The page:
Lieutenant Colonel Ralph Peters (USA, Ret.) left the Army shortly after his last promotion. In addition to lecturing on the future of conflict, he provides commentaries to media outlets as diverse as Army Times and National Public Radio. He is the author of eight novels, including the recent The Devil's Garden and the forthcoming Traitor. A collection of his strategic and military essays, Fighting for the Future, will be published in March 1999. The "New Strategic Trinity" is his 11th article for Parameters.
I'm receiving outraged e-mail concerning your new article in Parameters, "
The New Strategic Trinity." I just got one with the subject heading, "Blasphemy!!!" Personally, I liked the piece.
On the other hand, don't you think you're using Clausewitz as a strawman, a la mode van Creveld/John Keegan? (Ooohh, a low blow!) After all, Clausewitz's core trinity, as you point out, is NOT "people, army, and government," but reason, chance, and emotion--he doesn't predict the relative proportions in which they will be present. Indeed, his point is that the mix constantly changes.
Also, Clausewitz never said that governments act rationally (which would have contradicted all of his own experience), only that they should.
The line about his underestimating the importance of information in war is truly a cheap shot: he insisted throughout On War that we need to know as much as possible about our specific enemy and the specific situation--in short, good information/intelligence is vital. His caustic observations about the ACCURACY of most immediate battlefield intelligence hardly contradicts that basic thrust—and I'm not at all sure those observations are obsolete, either.
Still, a good piece.
You are, of course, correct on all counts. And yes—I was using Clausewitz as a strawman of sorts. You know how endlessly fascinating I find Clausewitz... yet who actually reads him now, to say nothing of understanding him? I wanted to write about the crucial role of information in military, economic, societal and cultural success now and, even more so, in the future. But, as with pop music, ya gotta have a hook. The hook which I knew would grab plentiful attention was Clausewitz.
Clausewitz, like Shakespeare, is robust enough to withstand any amateurism or assaults, by either admirers or detractors. In a way, he's like the Hydra, growing more heads every time you think you've lopped one off. And I like to tease the pompous and self-righteous, who often have spent far more time citing Clausewitz than they have reading him or thinking about him.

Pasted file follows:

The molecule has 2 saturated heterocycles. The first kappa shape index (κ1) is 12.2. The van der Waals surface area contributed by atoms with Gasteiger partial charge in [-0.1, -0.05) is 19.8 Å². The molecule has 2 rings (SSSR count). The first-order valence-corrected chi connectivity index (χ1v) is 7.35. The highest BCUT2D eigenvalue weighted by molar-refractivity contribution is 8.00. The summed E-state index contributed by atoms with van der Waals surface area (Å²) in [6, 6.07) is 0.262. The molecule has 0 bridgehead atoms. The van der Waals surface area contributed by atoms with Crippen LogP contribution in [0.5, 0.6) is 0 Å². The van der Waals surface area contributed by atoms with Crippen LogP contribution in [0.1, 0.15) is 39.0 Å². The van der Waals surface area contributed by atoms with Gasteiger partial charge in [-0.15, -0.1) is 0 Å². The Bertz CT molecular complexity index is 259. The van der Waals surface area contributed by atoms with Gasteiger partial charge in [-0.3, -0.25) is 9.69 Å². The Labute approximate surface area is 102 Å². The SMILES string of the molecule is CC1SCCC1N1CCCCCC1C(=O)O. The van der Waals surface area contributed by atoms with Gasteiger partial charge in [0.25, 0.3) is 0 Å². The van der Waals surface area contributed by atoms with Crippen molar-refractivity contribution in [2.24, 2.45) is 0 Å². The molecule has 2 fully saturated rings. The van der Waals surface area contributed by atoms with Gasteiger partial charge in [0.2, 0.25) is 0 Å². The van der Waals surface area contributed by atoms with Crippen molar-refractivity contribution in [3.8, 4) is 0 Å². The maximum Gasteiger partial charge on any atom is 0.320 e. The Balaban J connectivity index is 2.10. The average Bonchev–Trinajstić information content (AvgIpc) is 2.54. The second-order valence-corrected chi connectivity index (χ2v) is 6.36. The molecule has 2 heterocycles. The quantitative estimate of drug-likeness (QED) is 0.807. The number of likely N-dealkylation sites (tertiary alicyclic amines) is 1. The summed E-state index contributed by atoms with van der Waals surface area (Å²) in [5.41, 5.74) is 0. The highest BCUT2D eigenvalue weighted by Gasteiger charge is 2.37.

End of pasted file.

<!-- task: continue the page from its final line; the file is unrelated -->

Recently, Jack Madigan [editor, Parameters] and I had one of our "God and the world" discussions and got onto Clausewitz. I said that you are the only American I know who, in my view, genuinely understands him, front to back and top to bottom. I still think your work, Clausewitz in English, is a classic.
You also know, though, that I view Clausewitz as a High Romantic--that part of the essay is heartfelt vis-a-vis old Karl. I do believe that, on a subconscious level, he resisted finishing the work, having set himself a task so Promeathean it was ultimately unrealizable. Recall that he was a contemporary of Novalis and Co. While Novalis died young, he set the intellectual tone—the love of the failed attempt, of the gorgeous fragment, of the beauty of what might have been. I do believe that analysts of Clausewitz have failed to place him in the greater context of his times—they set him against the wars of Revolutionary and Napoleonic France, but fail to venture beyond the military realm. [Ed.: I'd suggest that Peter Paret did a marvelous job of doing what Ralph suggests, in his book Clausewitz and the State: The Man, His Theories, and His Times (Princeton, NJ: Princeton University Press, 1976). Unfortunately, Paret is just as hard to read as Clausewitz is.] Even the narrowest martinet cannot escape the influence of his times (and Clausewitz, though focused to the point of obsession, was no narrow intellect). And in the early Biedermeier period during which Clausewitz did his mature writing, Prussia—and Berlin—dominated the not-yet-united Germanies culturally. I am not trying to set C. up as a lover of morbid poetry, graveyards, and tubercular romances, only suggesting that he was of his age as we are of ours.
Ah, well. Whether my thoughts are right, wrong, or only muddled, I have been fascinated by Clausewitz for two decades now. He is complex, and even contradictory. But none before or since has risen to the richness of his vision of warfare. We are all dwarves stumbling in the footsteps of a giant. As for the charge of blasphemy, I fear I'm just a heretic by nature. My heroes include Jan Hus, Martin Luther, and Thomas Muentzer, as well as Swedenborg. So, depending upon your religious orientation, I may seem a blasphemer indeed.
"Not farewell, but fare forward, voyager!"
Good answer. Can I post our exchange to our link to your article and as a note to the bibliography entry on the Clausewitz Homepage?
1. You are free to post the exchange on the website.
2. I had not seen either the web site or your "modest proposal." I try to minimize my time and focus on the web, due to the seductive nature of the beast and the ferocious time constraints of my daily life (if one supports oneself by writing, one must write). I must say that, having checked both out, I am extremely impressed with the home-page and will come back for a longer visit. Also, I will actively look about for a potential backer for your proposal. I think it's a super idea. I wish I could free you up to do your chosen work—but my books don't sell quite that well!